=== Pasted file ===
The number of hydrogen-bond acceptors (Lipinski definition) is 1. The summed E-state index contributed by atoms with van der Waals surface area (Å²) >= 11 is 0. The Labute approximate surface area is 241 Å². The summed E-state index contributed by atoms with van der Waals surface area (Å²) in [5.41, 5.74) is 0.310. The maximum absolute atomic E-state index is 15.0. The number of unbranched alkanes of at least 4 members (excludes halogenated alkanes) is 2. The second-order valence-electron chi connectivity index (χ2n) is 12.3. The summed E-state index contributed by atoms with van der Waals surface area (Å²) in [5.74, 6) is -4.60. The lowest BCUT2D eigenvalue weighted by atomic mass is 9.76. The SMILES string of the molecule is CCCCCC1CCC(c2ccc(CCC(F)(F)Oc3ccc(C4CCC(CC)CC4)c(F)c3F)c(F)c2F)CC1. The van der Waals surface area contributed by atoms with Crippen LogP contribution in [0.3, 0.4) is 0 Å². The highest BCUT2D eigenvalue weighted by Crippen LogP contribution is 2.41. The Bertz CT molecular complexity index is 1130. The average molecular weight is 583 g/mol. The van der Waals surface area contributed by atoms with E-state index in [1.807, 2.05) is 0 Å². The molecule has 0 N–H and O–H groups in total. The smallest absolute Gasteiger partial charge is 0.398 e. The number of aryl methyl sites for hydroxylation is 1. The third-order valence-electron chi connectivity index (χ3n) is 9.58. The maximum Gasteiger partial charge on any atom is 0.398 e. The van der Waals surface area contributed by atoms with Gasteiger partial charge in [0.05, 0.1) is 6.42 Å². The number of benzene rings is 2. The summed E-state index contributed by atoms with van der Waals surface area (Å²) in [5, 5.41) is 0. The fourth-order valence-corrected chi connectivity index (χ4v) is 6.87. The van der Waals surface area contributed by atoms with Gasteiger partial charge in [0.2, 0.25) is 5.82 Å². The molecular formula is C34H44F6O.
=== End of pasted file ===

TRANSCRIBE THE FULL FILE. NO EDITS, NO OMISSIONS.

The number of hydrogen-bond acceptors (Lipinski definition) is 1. The summed E-state index contributed by atoms with van der Waals surface area (Å²) >= 11 is 0. The Labute approximate surface area is 241 Å². The summed E-state index contributed by atoms with van der Waals surface area (Å²) in [5.41, 5.74) is 0.310. The maximum absolute atomic E-state index is 15.0. The number of unbranched alkanes of at least 4 members (excludes halogenated alkanes) is 2. The second-order valence-electron chi connectivity index (χ2n) is 12.3. The summed E-state index contributed by atoms with van der Waals surface area (Å²) in [5.74, 6) is -4.60. The lowest BCUT2D eigenvalue weighted by atomic mass is 9.76. The SMILES string of the molecule is CCCCCC1CCC(c2ccc(CCC(F)(F)Oc3ccc(C4CCC(CC)CC4)c(F)c3F)c(F)c2F)CC1. The van der Waals surface area contributed by atoms with Crippen LogP contribution in [0.3, 0.4) is 0 Å². The highest BCUT2D eigenvalue weighted by Crippen LogP contribution is 2.41. The Bertz CT molecular complexity index is 1130. The average molecular weight is 583 g/mol. The van der Waals surface area contributed by atoms with E-state index in [1.807, 2.05) is 0 Å². The molecule has 0 N–H and O–H groups in total. The smallest absolute Gasteiger partial charge is 0.398 e. The number of aryl methyl sites for hydroxylation is 1. The third-order valence-electron chi connectivity index (χ3n) is 9.58. The maximum Gasteiger partial charge on any atom is 0.398 e. The van der Waals surface area contributed by atoms with Gasteiger partial charge in [0.05, 0.1) is 6.42 Å². The number of benzene rings is 2. The summed E-state index contributed by atoms with van der Waals surface area (Å²) in [5, 5.41) is 0. The fourth-order valence-corrected chi connectivity index (χ4v) is 6.87. The van der Waals surface area contributed by atoms with Gasteiger partial charge in [0.2, 0.25) is 5.82 Å². The molecular formula is C34H44F6O.